Around Novia Scotia by Sea Canoe
Part 1: Port Elgin to Halifax

By Reinhard Zollitsch

August 2003

The Plan

I had been thinking about paddling in Nova Scotia for a long time, but I somehow always went somewhere else in the Maritimes instead. I canoed around Prince Edward Island, followed the shores of New Brunswick, and even went around the Gaspé peninsula, but never made the jump across the Bay of Fundy from St. John to Digby, or from Bar Harbor to Yarmouth with the super fast CAT. Either ferry could have gotten me there in a couple of hours. I even have good friends in Wolfville, whom I should have visited years ago, but it wasn’t till this summer, August to be exact, that I finally decided to do some serious paddling in Nova Scotia.

Ever since my horrific sailing experience off Nova Scotia in 1977, I have been shying away from that province. Enduring two days of 60 knot winds near Sable Island must have left an indelible impression on my mind, that would not go away till I finally wrote down the events of that trans-Atlantic voyage 25 years later. (See Messing about in Boats, July 15, 2003)

In previous years I had paddled to Port Elgin, New Brunswick, right on the border with Nova Scotia, so it was obvious for me where I would start my Scotia venture. I would follow the North Shore for almost 200 miles, almost due east, to the Strait of Canso, separating Nova Scotia proper from Cape Breton Island, and swing around Cape Canso on the Atlantic to Halifax in a clockwise rotation for another 250 miles. I knew that 450 miles (720 km) solo would be a significant stretch for 18 plus days, but not much longer than last year’s trip on the German Baltic.

My 17’2” Verlen Kruger Sea Wind sea canoe could handle all the supplies for such a trip, plus 5.5 gallons of water to be refilled in two ports, and I felt pretty confident that I could pull off another long trip like that.

Nancy again sweetly agreed to car shuttle me to Port Elgin and pick me up in Halifax afterwards. I felt very lucky, as with all my previous long distance trips - Thanks, Nancy. So on August 9, 2003 we drove the 325 miles from Orono, Maine to Port Elgin and checked into the little motel near the lighthouse and fort at the mouth of the Gaspereaux River, my put-in point.

Fog, Rain and a Heavy Boat

Loading the boat the next morning was easy, since the high tide came right up to the road. But then I had to follow a compass course across Baie Verte to Tidnish Point, a good 3 miles away, because thick fog had settled in the bay and it was raining. A wet hug and a kiss good-bye, and I was off in my Gore-Tex suit and floppy hat - a typical send-off. I promised to call Nancy each evening at 6:00 p.m. (Nova Scotia time) on my satellite phone, so that I would not worry that she would worry about me being out there all by myself.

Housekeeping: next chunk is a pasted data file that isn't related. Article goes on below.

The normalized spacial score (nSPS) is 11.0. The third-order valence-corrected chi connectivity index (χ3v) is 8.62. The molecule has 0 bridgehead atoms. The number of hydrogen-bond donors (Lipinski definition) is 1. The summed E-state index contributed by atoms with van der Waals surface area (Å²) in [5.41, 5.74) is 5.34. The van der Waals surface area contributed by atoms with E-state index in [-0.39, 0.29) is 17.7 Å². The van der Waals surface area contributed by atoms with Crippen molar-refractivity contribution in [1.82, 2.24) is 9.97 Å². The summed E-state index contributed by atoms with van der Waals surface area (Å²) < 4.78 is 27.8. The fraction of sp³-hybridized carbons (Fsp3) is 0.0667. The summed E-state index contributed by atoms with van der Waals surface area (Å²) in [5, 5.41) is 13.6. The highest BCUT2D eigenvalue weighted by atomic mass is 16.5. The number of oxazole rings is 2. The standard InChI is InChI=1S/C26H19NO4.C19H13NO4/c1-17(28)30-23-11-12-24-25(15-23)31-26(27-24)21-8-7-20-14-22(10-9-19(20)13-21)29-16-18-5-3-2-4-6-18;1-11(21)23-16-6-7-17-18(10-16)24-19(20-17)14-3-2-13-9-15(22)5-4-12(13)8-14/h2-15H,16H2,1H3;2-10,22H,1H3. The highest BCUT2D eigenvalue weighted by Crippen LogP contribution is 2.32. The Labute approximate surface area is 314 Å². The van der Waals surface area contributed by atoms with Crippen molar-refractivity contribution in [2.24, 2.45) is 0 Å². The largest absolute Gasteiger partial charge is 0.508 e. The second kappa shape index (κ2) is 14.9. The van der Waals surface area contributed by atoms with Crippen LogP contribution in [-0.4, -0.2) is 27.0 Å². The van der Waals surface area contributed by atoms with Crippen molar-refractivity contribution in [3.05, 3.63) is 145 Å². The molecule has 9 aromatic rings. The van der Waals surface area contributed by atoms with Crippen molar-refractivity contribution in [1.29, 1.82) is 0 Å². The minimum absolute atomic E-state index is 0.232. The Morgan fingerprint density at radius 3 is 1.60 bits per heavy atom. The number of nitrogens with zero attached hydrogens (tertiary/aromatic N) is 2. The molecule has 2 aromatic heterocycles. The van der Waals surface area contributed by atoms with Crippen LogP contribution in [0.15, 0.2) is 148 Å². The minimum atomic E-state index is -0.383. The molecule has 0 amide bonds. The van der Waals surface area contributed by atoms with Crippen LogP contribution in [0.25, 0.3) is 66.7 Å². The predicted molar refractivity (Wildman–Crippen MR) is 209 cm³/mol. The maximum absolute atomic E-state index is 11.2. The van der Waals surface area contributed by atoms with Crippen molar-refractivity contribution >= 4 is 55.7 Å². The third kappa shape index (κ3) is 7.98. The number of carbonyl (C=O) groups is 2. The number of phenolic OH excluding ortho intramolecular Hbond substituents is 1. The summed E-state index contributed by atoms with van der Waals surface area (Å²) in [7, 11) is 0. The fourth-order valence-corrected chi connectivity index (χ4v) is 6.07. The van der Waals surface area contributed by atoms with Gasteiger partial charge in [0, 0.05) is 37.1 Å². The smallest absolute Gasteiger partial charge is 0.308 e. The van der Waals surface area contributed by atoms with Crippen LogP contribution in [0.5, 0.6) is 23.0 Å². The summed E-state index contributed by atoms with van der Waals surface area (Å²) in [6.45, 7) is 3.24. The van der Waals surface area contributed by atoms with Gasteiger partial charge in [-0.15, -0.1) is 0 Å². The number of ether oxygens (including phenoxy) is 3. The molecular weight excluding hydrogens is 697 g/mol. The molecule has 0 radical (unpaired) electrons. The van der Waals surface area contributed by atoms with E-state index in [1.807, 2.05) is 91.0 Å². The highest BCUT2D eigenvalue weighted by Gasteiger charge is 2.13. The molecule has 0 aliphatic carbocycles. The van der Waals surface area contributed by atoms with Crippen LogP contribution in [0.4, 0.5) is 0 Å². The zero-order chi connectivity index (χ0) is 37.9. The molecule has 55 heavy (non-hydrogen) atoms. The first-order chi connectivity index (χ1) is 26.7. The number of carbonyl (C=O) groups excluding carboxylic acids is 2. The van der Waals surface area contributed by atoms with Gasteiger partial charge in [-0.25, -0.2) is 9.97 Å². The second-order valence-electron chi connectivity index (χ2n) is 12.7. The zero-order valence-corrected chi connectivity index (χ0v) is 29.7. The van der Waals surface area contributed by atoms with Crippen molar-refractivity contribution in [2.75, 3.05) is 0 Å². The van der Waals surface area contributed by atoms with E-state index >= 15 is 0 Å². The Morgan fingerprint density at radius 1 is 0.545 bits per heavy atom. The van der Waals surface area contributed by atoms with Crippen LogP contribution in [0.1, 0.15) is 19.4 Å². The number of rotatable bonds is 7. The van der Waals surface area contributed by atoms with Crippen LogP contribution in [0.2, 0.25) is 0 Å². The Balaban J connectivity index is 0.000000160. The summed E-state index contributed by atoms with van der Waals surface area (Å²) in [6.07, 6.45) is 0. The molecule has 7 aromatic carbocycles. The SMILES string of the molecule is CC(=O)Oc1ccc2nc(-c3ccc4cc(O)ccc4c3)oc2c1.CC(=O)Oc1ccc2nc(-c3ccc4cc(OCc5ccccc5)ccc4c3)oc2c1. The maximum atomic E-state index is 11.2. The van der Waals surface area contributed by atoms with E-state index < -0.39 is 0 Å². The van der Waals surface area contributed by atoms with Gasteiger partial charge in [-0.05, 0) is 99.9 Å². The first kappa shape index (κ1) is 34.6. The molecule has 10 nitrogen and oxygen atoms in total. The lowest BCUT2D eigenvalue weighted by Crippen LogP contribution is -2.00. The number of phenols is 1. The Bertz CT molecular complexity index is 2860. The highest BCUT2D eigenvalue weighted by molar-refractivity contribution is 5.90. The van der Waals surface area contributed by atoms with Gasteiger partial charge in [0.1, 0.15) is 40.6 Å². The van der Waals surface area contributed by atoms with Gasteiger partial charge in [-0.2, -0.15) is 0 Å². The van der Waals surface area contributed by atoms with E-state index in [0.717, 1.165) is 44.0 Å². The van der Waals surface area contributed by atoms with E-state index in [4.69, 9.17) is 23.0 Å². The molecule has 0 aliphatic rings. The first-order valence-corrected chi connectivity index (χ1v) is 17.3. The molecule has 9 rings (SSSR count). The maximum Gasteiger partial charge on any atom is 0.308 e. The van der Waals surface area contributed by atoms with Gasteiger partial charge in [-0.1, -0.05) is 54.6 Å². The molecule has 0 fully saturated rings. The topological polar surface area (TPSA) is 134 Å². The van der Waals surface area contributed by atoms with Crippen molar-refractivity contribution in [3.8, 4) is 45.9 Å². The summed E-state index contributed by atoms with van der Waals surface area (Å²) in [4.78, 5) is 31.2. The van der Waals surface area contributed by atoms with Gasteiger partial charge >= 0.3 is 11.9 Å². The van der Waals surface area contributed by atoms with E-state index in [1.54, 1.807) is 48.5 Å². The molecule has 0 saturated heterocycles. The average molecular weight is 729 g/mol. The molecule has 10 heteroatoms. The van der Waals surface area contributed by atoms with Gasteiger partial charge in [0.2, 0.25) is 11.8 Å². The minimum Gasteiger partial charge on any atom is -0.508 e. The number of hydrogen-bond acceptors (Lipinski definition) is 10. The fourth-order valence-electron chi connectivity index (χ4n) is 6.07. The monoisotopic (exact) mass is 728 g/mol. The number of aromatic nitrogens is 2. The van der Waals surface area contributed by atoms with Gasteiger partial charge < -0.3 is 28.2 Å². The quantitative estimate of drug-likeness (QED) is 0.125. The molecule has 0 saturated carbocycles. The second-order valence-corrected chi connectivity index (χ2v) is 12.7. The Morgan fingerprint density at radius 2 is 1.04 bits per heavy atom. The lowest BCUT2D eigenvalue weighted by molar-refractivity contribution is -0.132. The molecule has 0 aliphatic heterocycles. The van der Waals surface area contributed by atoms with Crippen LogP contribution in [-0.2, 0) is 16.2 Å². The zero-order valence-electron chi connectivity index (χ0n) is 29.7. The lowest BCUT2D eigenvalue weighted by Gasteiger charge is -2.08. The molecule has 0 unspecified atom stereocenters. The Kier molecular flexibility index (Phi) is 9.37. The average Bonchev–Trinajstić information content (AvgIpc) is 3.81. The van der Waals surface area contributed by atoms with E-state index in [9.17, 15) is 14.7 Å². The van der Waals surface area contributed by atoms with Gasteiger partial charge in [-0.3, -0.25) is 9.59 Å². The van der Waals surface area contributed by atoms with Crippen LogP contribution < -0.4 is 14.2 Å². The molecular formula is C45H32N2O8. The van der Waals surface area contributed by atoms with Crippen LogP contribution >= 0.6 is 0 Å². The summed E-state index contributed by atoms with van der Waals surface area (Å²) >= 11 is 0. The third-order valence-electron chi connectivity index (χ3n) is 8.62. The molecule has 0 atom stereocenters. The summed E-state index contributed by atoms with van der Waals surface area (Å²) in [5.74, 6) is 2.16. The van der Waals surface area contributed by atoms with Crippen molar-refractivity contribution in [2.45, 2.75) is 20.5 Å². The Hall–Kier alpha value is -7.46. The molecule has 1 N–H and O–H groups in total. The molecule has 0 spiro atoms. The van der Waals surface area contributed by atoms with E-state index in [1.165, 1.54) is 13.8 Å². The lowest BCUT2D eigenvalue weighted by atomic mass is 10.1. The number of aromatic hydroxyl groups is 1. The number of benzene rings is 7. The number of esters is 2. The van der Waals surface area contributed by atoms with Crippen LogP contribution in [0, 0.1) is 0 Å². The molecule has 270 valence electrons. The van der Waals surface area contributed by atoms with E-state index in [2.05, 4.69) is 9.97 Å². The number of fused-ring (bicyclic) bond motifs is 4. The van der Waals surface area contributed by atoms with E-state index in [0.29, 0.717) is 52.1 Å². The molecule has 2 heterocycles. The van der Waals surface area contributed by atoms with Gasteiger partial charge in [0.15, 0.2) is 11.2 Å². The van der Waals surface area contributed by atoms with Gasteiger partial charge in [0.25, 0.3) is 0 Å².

It did clear eventually so I could follow the shoreline around Coldspring Head and Lewis Head into incredibly shallow Pugwash Bay. I had picked Bergeman Point at the tip of a peninsula sticking into the middle of the bay, since it looked like the only deep spot to land at. By now it was low tide, and my energy was also ebbing. But I spotted a more or less level area on the sea wall for my tent and started portaging.

Off to make friends in Nova Scotia
Off to make friends with Nova Scotia

The first three days of a trip are always the hardest for me. The boat is at its heaviest with all the supplies for 21 days plus 5.5 gallons of water, and, being a pencil pusher by profession, I am not quite used to heavy lifting. To boot, I had to hustle my gear at low tide over a slippery boulder field to the sea wall. When it came to carrying the boat up, I was so spent I could barely lift the boat. I was devastated.

I had to get it up there; it was low tide. Were age (64) and arthritis finally catching up with me? NO WAY! I heard this little adamant voice in me and jerked the boat up and lugged it over all those slimy rocks in one big launch to the sea wall. I almost pulled my back out in the process, which would not have been a pretty picture, but I felt I had to prove a point, and ignored the warning signs. 

I huffed and I puffed, dropped the boat on a bed of seaweed and me on a big rock and decided this was it. And while I was down, I figured it was also a good time for a water break and granola bar. At that point, I noticed to my chagrin that I had left my 3-gallon water container under my seat in the canoe, adding about 25 lbs. to the 65 lbs. of the boat! I could have been mad at myself, but instead I managed a tired smile, because that meant I had not lost it after all.